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July 26, 2007 |

By Ranylt Richildis | Film | July 26, 2007 |

Short of an environmental apocalypse wiping out the world’s electronic networks, our species will never face any kind of dearth of Little Family Dramedies With Big Hearts. These types of films have been a staple ever since Alan Ayckbourn turned the living-room into the kind of emotional hippodrome that Ordinary People helped to popularize onscreen. While the latter doesn’t exactly adhere to the dramedy category, many of its features have been co-opted by lighter, Ayckbourn-ized versions over the years: the Awkward Youth On The Cusp of Manhood (the one somehow Burdened With His Parent’s Glitch), the Filibustering Mom With The Destructive Yet Loveable Quirk, the Heartfelt Teary Talk That Makes It All Better. Cherie Nowlan’s Introducing the Dwights* easily slots itself into this genre by hitting all the right notes — often with enough force to set a new record for splatter radius. Reviewing Will Self’s How the Dead Live for the New York Times back in 2000, Tom Shone famously quipped, “Throw this book at a wall and it will stick.” The fact that this bon mot surfaced in my mind as I watched Nowlan’s film should be your first and best clue.

Not only is Brenda Blethyn a guaranteed draw for lovers of what I’ve come to think of as The Gooey Import, but she’s also made a career out of playing slightly off-kilter matrons who look like they’re suffering from a chronic buzzing sound in their heads. While some reviewers have called Blethyn’s performance in Dwights “shrill” and “shrieking,” her talent is inarguable and her trademark mannerisms are definitely appropriate to the role (and, as it turns out, not nearly as shrieky as I was led to expect). Whatever problems one may have with the film, it’s not with the degree of the players’ individual talents. Blethyn is surrounded by a mainly youthful cast who deserve their positions under this stalwart British dame’s wing. Khan Chittenden and Richard Wilson, as her two sons, somehow make their characters’ blandness engaging, and the sylph-like Emma Booth — apart from almost making me wish I could reincarnate as a teenage boy — is just fluster-flawed enough under all that beauty to ensure she fits in with the human-mortal rest of suburbia.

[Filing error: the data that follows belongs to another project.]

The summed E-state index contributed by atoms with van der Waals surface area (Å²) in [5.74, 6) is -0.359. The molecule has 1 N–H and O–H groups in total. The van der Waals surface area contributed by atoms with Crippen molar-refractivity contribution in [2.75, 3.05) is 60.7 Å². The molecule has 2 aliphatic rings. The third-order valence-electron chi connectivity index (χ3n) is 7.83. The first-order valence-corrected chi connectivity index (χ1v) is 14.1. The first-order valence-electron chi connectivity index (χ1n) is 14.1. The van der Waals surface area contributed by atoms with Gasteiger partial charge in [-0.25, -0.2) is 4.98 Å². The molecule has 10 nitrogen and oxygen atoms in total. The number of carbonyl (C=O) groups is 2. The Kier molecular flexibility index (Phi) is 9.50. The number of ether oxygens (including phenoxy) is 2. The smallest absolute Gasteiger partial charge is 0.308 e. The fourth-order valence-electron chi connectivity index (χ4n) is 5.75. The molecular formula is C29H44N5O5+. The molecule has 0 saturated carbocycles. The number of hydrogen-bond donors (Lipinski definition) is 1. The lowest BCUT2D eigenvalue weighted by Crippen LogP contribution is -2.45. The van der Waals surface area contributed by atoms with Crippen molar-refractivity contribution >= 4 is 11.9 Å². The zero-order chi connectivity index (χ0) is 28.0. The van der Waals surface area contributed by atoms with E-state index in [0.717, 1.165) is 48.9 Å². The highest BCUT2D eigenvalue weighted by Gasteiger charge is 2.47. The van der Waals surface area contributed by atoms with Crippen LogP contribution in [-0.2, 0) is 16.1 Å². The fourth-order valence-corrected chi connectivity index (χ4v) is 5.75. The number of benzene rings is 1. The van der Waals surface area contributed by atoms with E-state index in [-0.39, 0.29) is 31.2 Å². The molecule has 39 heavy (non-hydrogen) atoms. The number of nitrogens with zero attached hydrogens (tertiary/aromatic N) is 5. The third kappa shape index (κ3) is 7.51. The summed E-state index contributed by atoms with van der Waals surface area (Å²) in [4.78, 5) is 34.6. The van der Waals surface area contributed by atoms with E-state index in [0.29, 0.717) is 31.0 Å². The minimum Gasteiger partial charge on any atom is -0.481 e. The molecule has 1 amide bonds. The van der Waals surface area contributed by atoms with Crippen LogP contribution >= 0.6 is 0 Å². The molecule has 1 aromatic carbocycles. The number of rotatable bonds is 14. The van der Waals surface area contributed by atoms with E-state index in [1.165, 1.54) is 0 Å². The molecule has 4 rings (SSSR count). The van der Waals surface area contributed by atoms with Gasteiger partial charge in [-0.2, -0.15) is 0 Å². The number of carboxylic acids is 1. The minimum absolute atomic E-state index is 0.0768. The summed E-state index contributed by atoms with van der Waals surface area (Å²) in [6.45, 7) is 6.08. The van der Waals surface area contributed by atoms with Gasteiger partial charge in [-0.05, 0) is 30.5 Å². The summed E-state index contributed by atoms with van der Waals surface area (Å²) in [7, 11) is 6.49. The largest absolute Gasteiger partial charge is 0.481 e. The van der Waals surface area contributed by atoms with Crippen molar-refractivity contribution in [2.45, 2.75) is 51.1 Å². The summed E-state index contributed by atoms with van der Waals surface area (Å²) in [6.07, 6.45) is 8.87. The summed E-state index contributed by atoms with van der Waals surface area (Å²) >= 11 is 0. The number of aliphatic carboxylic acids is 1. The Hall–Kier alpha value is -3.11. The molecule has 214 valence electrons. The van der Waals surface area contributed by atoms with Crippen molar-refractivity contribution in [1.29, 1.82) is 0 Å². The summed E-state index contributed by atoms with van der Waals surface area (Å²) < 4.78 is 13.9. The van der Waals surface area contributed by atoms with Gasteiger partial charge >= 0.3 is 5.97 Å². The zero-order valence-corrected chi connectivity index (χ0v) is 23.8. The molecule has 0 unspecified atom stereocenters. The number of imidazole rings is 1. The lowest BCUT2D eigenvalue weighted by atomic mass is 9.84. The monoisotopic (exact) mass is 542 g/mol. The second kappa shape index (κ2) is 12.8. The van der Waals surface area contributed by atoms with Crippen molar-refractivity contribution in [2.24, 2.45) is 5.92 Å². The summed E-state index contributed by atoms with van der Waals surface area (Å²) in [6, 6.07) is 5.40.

Blethyn plays Jean Dwight, an aging canteen worker who moonlights as a variety-show comedian — the kind who opens her act with saws like “Good evening, ladies and genitalia!” Over the course of the film, we learn that her Phyllis Diller dreams were diverted by marriage and motherhood. By all accounts, and by the evidence of playbills, photos and one-sheets framed on the walls of her modest Queensland bungalow, Jean was just about to Make It Big in London when she wed an Australian Conway Twitty wannabe and left for the colonies. Years later, she’s an entertainer first, a mother, music teacher and hash-slinger second, and any suggestion that it should be otherwise sends Jean into a boozy tantrum. Her stand-up routines are laced with misandry, and the story that surrounds these vaudevillian snapshots reveals just how fertile that proverbial kernel of truth really is. Jean both resents men (to the point where she’s perhaps even irredeemably disgusted by them sexually) and makes men her raison d’etre; she’s one of the most obnoxiously possessive onscreen mother-in-laws I’ve ever seen. She explicitly blames her sons for her missed opportunities, but nearly can’t bear to let them out of her sight or into another woman’s favor. This continual push/pull of resenting and desperately needing men is what sustained my interest in Dwights, for the most part — it gives the film the slightest cast of difference in all of its raging sameness (and even then, I couldn’t help feeling I’d seen this emotional matrix before).